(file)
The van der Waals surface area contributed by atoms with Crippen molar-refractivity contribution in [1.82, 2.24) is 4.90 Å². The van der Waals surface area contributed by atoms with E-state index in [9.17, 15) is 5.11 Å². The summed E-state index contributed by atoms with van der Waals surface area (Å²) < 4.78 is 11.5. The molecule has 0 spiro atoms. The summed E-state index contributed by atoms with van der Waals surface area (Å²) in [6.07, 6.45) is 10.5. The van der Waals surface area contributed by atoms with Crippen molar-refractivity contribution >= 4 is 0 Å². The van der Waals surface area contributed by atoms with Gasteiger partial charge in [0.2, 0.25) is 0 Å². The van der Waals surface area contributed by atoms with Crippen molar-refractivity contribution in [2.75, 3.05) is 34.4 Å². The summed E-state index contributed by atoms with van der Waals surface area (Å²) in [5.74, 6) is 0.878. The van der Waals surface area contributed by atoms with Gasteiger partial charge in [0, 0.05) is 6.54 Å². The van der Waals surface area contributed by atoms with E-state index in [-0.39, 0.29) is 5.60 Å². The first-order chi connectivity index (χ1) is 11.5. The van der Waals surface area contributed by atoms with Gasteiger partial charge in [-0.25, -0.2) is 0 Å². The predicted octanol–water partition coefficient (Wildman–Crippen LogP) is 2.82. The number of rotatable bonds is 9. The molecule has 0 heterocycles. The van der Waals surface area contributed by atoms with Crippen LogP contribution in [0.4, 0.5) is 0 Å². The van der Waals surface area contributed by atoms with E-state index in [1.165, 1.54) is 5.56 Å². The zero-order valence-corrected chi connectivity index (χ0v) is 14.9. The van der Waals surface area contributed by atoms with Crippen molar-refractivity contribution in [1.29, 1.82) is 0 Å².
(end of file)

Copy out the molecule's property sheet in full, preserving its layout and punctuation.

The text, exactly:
The van der Waals surface area contributed by atoms with Crippen molar-refractivity contribution in [1.82, 2.24) is 4.90 Å². The van der Waals surface area contributed by atoms with E-state index in [9.17, 15) is 5.11 Å². The summed E-state index contributed by atoms with van der Waals surface area (Å²) < 4.78 is 11.5. The molecule has 0 spiro atoms. The summed E-state index contributed by atoms with van der Waals surface area (Å²) in [6.07, 6.45) is 10.5. The van der Waals surface area contributed by atoms with Crippen molar-refractivity contribution >= 4 is 0 Å². The van der Waals surface area contributed by atoms with Gasteiger partial charge in [0.2, 0.25) is 0 Å². The van der Waals surface area contributed by atoms with Crippen molar-refractivity contribution in [2.75, 3.05) is 34.4 Å². The summed E-state index contributed by atoms with van der Waals surface area (Å²) in [5.74, 6) is 0.878. The van der Waals surface area contributed by atoms with Gasteiger partial charge in [0, 0.05) is 6.54 Å². The van der Waals surface area contributed by atoms with E-state index in [-0.39, 0.29) is 5.60 Å². The first-order chi connectivity index (χ1) is 11.5. The van der Waals surface area contributed by atoms with Gasteiger partial charge in [-0.25, -0.2) is 0 Å². The predicted octanol–water partition coefficient (Wildman–Crippen LogP) is 2.82. The number of rotatable bonds is 9. The molecule has 0 heterocycles. The van der Waals surface area contributed by atoms with Crippen LogP contribution in [0.4, 0.5) is 0 Å². The van der Waals surface area contributed by atoms with E-state index in [1.165, 1.54) is 5.56 Å². The zero-order valence-corrected chi connectivity index (χ0v) is 14.9. The van der Waals surface area contributed by atoms with Crippen molar-refractivity contribution in [1.29, 1.82) is 0 Å².